There is also a lot you can do to increase the “health quotient” of your Thanksgiving and other holiday foods by using healthier cooking methods. Some of these include:

  • Bake, braise, roast and broil instead of frying – while deep frying turkeys may be the trend in certain parts of the country, it is probably one of the unhealthiest things you could do to a turkey and any other food out there!
  • Trim visible fat from meats before cooking, and be sure to use a baking rack so that your meats don’t sit in and re-absorb fats (you can get added healthy points by also removing skin from the turkey and other poultry).
  • Don’t overcook vegetables since doing so robs them of both flavor and nutrients – you want them to still be a little crispy or crunchy.
  •  Also, do as much cooking as you can yourself in your own kitchen – this ensures you not only know what you are eating, but also what ingredients are going in each dish.

Make it a family affair.

Since Thanksgiving and the holidays are a time to be with family, there is no better opportunity to help introduce – or reintroduce – your kids and other family members to healthier eating. And the best way to do this is to ask them to help in the kitchen with age-appropriate tasks. You could also include them in putting together the shopping lists and going to the market with you to select and purchase the foods for your repast. 

You may wonder why I would recommend this, and the answer is simple. Children who are regularly involved in healthy meal preparation at home are more likely to have the skills and confidence to make better food choices outside of the home. On top of that, these children are more likely to enjoy eating a larger variety of fruits and vegetables. And, the earlier children start with healthier eating, the more likely they are to carry this habit into adulthood and subsequently teach their children about healthy eating.  

The best part here is that none of us are ever “too old” to learn about healthy eating and change our eating habits.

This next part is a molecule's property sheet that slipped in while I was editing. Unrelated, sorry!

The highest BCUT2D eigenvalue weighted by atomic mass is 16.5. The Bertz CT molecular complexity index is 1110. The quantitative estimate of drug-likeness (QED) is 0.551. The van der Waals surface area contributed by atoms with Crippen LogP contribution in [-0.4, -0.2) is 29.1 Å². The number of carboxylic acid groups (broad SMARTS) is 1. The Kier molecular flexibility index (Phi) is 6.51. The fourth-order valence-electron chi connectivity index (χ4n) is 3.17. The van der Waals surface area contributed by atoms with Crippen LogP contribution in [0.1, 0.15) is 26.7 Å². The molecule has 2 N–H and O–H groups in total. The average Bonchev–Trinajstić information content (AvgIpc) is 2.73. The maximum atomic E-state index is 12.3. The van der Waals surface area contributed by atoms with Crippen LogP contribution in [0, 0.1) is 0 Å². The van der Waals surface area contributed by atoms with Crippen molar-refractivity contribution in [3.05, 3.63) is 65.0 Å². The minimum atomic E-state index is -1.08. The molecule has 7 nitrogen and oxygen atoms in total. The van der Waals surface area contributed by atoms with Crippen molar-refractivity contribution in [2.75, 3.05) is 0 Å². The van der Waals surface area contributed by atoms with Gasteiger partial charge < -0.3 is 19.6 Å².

Enjoy healthy leftovers confidently.

One of my favorite parts of holiday meals are the leftovers! To make sure that your family can enjoy them without worrying about getting sick, you just need to take a few precautions when storing them and preparing them for snacking during the holiday football games. 

  • Do not store previously cooked food at room temperature or even leave it out overnight – store in appropriate containers or wrappings in the fridge until you’re ready to reheat and serve (or serve cold depending on the dish)
  • If you freeze any leftovers or have frozen food that you have not yet prepared, thaw them in cold water or the microwave – don’t leave them out on the counter to thaw.
  • Make sure to wash your hands thoroughly before, during and after any food prep (this holds for all foods and not just leftovers).
  •  Remember that microwaves do not kill any bacteria that may have decided to use your leftovers as their own meal – whether you use the microwave or stove, make sure that the reheated food has reached a safe internal temperature.
  •  If you take the leftovers out of the fridge and you’re not sure if they are still OK to eat, just throw them out. I hate wasting food just as much as the next person, but it’s better to be safe than sorry. And of course, if the food has an odor or has mold, throw it out immediately.

One last thing to keep in mind.  

Don’t beat yourself up if you do have that extra piece of pie or have a little too much turkey.  Just don’t let it lull you into thinking, “Well, now that I ate what I shouldn’t have, I might as well just throw all caution to the wind until January.” Just resume your healthy eating the next day – and throw in some extra exercise for good measure.

 

Enjoy your healthy Thanksgiving and holiday season!

 

The pH professional health care team includes recognized experts from a variety of health care and related disciplines, including physicians, attorneys, nutritionists, nurses and certified fitness instructors. This team also includes the members of the pH Medical Advisory Board, which constantly monitors all pH programs, products and services. To learn more about the pH Medical Advisory Board, click here.